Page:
April 8, 2015 posted by

“The Fresh Vegetable Mystery” (1939)


We’re heading over to Miami at Max Fleischer’s animation studio. Today’s entry is a 1939 Color Classic, populated by humanoid produce! (This draft is extracted from Leslie Carbaga’s The Fleischer Story.)

In some aspects, the low reputation of the Miami-made Fleischer cartoons is valid point. Their first feature, Gulliver’s Travels meant to bank on Disney’s Snow White triumph. The Betty Boop series was a shadow of its former self and the hopes of successful new series (Gabby, Stone Age, Animated Antics) were dashed, though the Superman series proved sensational with audiences.

Titles such as Cops Is Always Right, Aladdin and His Wonderful Lamp, Wotta Nitemare, Hello-How Am I, It’s the Natural Thing to Do, and With Poopdeck Pappy, among others, prove that the Popeye series was still in top form.

The Color Classics were still consistently Disney-esque, often instigated by the unit headed by Myron Waldman, who later confessed that the Fleischer cartoons’ refinement was a mistake. However, The Fresh Vegetable Mystery is one Color Classic that is Disney-esque but with a darker tone.


In terms of credit, directing in East Coast animation studios was much different from the West Coast. It’s obviously impossible for credited director Dave Fleischer to have directed every cartoon released. He supervised the soundtracks and was heavily involved in the story sessions, at least during the first half of the 1930s. Almost always, the ‘head animator’ (the first credited animator) was the de-facto director. Fleischer/Famous expert Bob Jaques has said the amount of animation a head animator would be able to handle in a particular title would be minimal or none at all. In this case, time permitted for Tendlar to animate at least two shots. This misnomer has since left many head animators with an undeservedly low reputation, but we know better.

hard-egg250Dave Tendlar, the de-facto director of Vegetable Mystery, was a brilliant character designer for Fleischer, crafting characters that often veered on the grotesque (the main characters in The Cobweb Hotel and Greedy Humpty Dumpty are prime examples). Tendlar also had a keen eye for filmmaking when he started his own unit, no doubt inherited from his former protégé (and arguably the studio’s true auteur) Willard Bowsky. Note Tendlar’s use of dramatic angles/ composition and handling of transitions that amplify the tension (examples: scenes 9A-10 and scene 33).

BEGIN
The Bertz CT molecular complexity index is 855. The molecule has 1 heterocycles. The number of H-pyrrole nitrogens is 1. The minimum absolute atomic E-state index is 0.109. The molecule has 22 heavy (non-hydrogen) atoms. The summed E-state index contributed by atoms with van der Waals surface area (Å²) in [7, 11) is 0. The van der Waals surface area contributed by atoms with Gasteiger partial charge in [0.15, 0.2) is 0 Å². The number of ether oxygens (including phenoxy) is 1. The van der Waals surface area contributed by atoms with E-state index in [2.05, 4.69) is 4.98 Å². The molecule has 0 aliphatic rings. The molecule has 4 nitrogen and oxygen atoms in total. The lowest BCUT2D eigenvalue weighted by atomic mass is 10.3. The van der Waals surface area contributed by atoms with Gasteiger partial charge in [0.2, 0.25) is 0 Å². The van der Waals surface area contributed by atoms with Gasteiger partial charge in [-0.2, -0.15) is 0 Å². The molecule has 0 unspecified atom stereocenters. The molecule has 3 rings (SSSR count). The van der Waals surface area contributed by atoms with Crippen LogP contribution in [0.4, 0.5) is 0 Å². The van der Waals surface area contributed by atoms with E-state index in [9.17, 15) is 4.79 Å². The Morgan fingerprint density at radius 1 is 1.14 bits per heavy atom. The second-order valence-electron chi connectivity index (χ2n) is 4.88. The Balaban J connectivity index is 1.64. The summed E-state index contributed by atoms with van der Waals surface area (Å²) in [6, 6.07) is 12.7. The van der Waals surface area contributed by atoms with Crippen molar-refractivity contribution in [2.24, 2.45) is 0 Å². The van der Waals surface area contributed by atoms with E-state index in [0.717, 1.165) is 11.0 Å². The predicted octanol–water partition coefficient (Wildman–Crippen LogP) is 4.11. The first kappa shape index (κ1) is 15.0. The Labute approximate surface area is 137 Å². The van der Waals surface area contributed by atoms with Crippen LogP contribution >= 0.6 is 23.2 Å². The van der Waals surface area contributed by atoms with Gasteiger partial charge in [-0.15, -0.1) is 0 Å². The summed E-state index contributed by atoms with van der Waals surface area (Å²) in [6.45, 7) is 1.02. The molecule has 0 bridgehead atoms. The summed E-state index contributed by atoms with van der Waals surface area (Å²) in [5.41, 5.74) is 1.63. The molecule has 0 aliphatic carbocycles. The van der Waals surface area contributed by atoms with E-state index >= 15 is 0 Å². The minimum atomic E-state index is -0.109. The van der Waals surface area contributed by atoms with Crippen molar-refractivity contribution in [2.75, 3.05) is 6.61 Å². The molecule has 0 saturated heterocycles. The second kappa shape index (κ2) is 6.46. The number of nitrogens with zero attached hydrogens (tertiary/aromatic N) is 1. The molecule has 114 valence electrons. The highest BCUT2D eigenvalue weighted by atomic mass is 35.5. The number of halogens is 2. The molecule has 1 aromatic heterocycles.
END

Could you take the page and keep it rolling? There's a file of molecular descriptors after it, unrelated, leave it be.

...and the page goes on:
shadow-250It’s wonderful to find out from the draft that Jack Ward and Bill Turner were responsible for the story, since they are uncredited in the final cartoon. The same goes for the uncredited animators, which included Eli Brucker (more info on him here), Irv Spector (later renowned for his story work at Famous), Bob Bentley, Nelson Demorest (both former Schlesinger animators for Tashlin), Tom Golden, John Walworth (two later Famous animators that drew a number of “funny animal” stories) and Edith Vernick – head of the inbetween department – who is credited for only one scene.

Fortunately, this (below) is the best looking copy of this cartoon I’ve ever seen. Hope you all enjoy this latest breakdown video!

The Draft (click each page to enlarge)



  • Nice breakdown. I always had a hard time figuring out who did what in a Fleischer’s cartoon (I do wish the cartoon would get a decent restoration).